However, it is essential to note that the palatability of bahiagrass hay can be an issue for some horses, as it might be less appealing than other types of grass hay. Horse owners must monitor their equine's acceptance of bahiagrass hay, and if necessary, mix it with other more palatable forages to maintain optimal nutrition. It is also vital to regularly test the nutrient content of the hay, as it can vary significantly depending on factors such as growing conditions, cutting stage, and storage conditions.
Comparison to Bermuda Grass
Bahiagrass and bermudagrass are two widely cultivated warm-season perennial grasses in the southeastern United States, known for their adaptability and suitability as forage for horses and other livestock. Although both grasses share some similarities, they also exhibit distinct characteristics, which can impact their nutritional content, cultivation practices, and overall performance.
In terms of nutritional content, bermudagrass generally contains higher crude protein levels than bahiagrass, ranging between 10-18% depending on the cultivar and growing conditions. This makes bermudagrass more suitable for high-performance horses or those with increased protein requirements. However, bahiagrass hay, with its lower non-structural carbohydrate levels, might be a better option for insulin-resistant or overweight horses.
When comparing their cultivation practices, bermudagrass has a higher yield potential than bahiagrass, but it also demands more intensive management practices, such as more frequent fertilization and irrigation. Bahiagrass, on the other hand, requires less input, as it can thrive in low fertility soils and is more drought-resistant, making it a more economical and low-maintenance option for many livestock producers.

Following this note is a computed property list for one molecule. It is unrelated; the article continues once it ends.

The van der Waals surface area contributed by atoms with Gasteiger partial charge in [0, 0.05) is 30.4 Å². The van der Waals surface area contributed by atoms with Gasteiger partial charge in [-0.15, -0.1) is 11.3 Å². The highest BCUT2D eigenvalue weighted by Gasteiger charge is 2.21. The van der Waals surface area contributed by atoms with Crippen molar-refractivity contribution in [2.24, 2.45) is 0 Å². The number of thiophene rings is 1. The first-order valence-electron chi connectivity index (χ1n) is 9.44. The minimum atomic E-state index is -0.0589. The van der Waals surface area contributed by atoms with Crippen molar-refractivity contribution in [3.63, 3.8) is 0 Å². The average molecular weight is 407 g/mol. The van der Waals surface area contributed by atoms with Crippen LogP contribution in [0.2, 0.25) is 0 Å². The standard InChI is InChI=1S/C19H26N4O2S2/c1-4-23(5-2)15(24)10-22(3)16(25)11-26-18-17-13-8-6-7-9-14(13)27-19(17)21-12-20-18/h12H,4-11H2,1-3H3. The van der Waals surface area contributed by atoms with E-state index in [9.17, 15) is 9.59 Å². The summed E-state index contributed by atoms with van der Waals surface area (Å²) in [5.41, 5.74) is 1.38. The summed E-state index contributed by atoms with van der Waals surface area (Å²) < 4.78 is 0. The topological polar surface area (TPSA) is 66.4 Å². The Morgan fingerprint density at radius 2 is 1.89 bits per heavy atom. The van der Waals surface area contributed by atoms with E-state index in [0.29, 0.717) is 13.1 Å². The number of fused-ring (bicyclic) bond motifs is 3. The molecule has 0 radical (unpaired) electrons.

Another crucial aspect to consider is the erosion control capability of both grasses. Bahiagrass, with its deep root system, is highly effective in preventing soil erosion and stabilizing soil, making it an excellent choice for poorly drained or sandy soils. Conversely, bermudagrass, while it can also contribute to erosion control, does not perform as effectively as bahiagrass in this regard.
Bahia is a grass that tolerates hot temperatures and can often be found in the Southeast of the US. It has become more popular in recent years as a horse feed for both grazing and hay. What's great about bahiagrass is that it can grow in all sorts of soil types, and it doesn't mind if there's a drought or if the soil isn't super fertile. Plus, it's excellent at keeping soil erosion under control.
However, because Bahia grass is a warm-season grass, it becomes dormant and loses its nutritional value during the winter months in cooler climates. As a result, it may not be an appropriate feed source for horses in these regions, and it may be necessary to supplement with hay or other sources of forage during the winter months. In the video, Dr. Worth explains why feeding bahia can be useful and its nutritional value.